By Jake Donovan
Mock celebrations surfaced in various forms – articles, social networks and general water cooler talk - amidst the reports of last Saturday’s split-site doubleheader on HBO serving as the last of an output deal between the network and Golden Boy Promotions.
Two young stars of the Golden Boy stable were featured in separate alphabet title fights some 2000 miles apart.
The show led off with 22-year old Adrien Broner becoming the second Golden Boy fighter to be brought along from pro debut to championship status with his third round knockout of Vicente Rodriguez in their vacant 130 lb. title fight.
Later in the evening and roughly 700 miles south of the U.S. border, 21-year old Saul Alvarez made the third successful defense of his 154 lb. belt with a fifth round stoppage of former welterweight titlist Kermit Cintron in Mexico City.
More so than the results of their fighters, the brass at Golden Boy was pleased with the fact that youth is finally being served that has struggled to get younger. Stars have been slow to emerge while pound-for-pound rankings have been dominated by fighters north of 30 for quite a while.
While Saturday suggested the end of one specific deal, Golden Boy sees it as the continuation of a promising future.
“It’s a funny thing. I read the comments somewhere that if Broner and (unbeaten featherweight prospect) Gary Russell were with (other promoters), would they have that same opportunity? I take that as a compliment,” states Richard Schaefer, CEO of Golden Boy Promotions. “If you are a young fighter and we have the opportunity to build you, why would you want to be with anyone else?”
The most recent example would be Broner himself. Saturday night was his fourth fight of 2011, three of which have aired live on HBO. Enough muscle was put behind the promotion for last weekend’s show – also thanks in large part to local promoter Andrew Williams of R&R Promotions – to draw an impressive crowd, especially when considering they were up against the holiday weekend.
Another spectacular moment came in the show’s chief support, when Gary Russell Jr. scored a camera-friendly 1st round knockout over the normally durable Humberto Ruiz.
All in all, it was a good night not just for Golden Boy Promotions, but for the sport’s next generation of emerging stars. Aside from winning, they are also drawing interest in local cities, and carry the personality to leave fans asking for more.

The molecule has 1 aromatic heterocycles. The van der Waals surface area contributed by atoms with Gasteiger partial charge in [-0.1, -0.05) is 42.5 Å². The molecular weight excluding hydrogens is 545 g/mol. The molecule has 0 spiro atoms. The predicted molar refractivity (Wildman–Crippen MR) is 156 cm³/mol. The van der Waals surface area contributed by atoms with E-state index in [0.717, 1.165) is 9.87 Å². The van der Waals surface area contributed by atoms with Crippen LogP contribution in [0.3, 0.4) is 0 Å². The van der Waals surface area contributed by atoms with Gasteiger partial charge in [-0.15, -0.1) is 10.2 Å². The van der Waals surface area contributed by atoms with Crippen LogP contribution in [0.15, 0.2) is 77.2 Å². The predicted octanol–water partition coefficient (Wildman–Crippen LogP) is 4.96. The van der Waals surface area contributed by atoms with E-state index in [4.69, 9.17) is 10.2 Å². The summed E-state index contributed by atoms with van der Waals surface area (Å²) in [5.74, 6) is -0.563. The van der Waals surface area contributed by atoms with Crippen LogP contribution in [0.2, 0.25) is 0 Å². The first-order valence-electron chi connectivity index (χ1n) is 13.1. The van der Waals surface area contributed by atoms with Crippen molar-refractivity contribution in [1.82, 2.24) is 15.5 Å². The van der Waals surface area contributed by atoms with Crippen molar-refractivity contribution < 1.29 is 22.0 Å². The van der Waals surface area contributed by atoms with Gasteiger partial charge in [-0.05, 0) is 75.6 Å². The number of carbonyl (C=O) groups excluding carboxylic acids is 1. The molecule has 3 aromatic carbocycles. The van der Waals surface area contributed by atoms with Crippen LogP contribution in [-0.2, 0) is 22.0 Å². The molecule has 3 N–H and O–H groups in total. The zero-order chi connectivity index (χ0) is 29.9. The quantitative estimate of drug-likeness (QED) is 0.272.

“I was proud on the performance of all of the guys in their early 20’s – Adrien Broner, Saul ‘Canelo’ Alvarez and Gary Russell,” Schaefer stated. “There is a new generation of fighters. We have three guys who can fight and have charisma. They are entertainers. They are ticket sellers. I was thrilled with the reception in Cincinnati, and of course with Adrien Broner winning the title.”
Broner’s title winning effort comes three months after Golden Boy claimed its first home grown champion. Abner Mares – who turned 26 on Monday – put to rest the suggestion that the California-based company can’t build a fighter from root to fruit when he upended Joseph Agbeko in August to claim a bantamweight belt.
Enough controversy came of the fight to where they were ordered to do it again. The rematch takes place this weekend at the Honda Center in Anaheim, not very far from Mares’ hometown of Hawaiian Gardens, California. In more ways than one, the fight is close to home for Mares and his promoter.
“We talk about young fighters, and one that will always have a special place in our heart is Abner Mares,” Schaefer admits. “We are happy that he gets to make his first title defense close to home here in Southern California, in what will be another exciting fight. This time, Abner will clear up any lingering controversy and confusion from the first fight and set the record straight.”
The highly anticipated rematch airs on Showtime, as did their first fight four months ago. The fight is hardly the first between Showtime and Golden Boy, who in fact already have a deal in place for another rematch to take place early next year when Victor Ortiz faces Andre Berto.
It is the only fight currently listed on Showtime’s early 2012 schedule, largely due to the change in leadership atop the network. Ken Hershman stepped down from his role as general manager to command the ship at HBO, filling the role left behind by Ross Greenburg who stepped down earlier this year. Hershman’s new position at HBO officially goes into effect on January 9, 2012.
Taking Hershman’s place at Showtime will be Stephen Espinoza, who recently began his tour.
Golden Boy has established relationships with both networks and looks forward to continuing to do business with anyone willing to get involved with what is has to offer to the sport. The end of an output deal with HBO does not translate to Golden Boy being out of the HBO business altogether.
“I have a great with HBO and the incoming president, Ken Hershman. I have a relationship with Stephen Espinoza. I will be working with everybody,” Schaefer explains. “We have a deep stable of emerging fighters and enough quality product and content to provide to either network.
“It’s the last fight of the deal, but doesn’t mean we can’t get back on any time we have something to offer that’s beneficial to the future of the sport. Given the strength of our stable I could execute a deal to fight tomorrow.”
The only thing that Schaefer won’t be signing is a re-up deal with any network. The quality of the already existing product, he believes, should be enough to get his fighters where they need to be. Hopefully that will put to rest the fears exhibited by many throughout the industry.
“Since everyone is so worried about Golden Boy, we won’t do another output deal. Maybe then, people will be less worried about what we do.”
Jake Donovan is the Managing Editor of Boxingscene.com and an award-winning member of the Boxing Writers Association of America. Contact Jake at [email protected]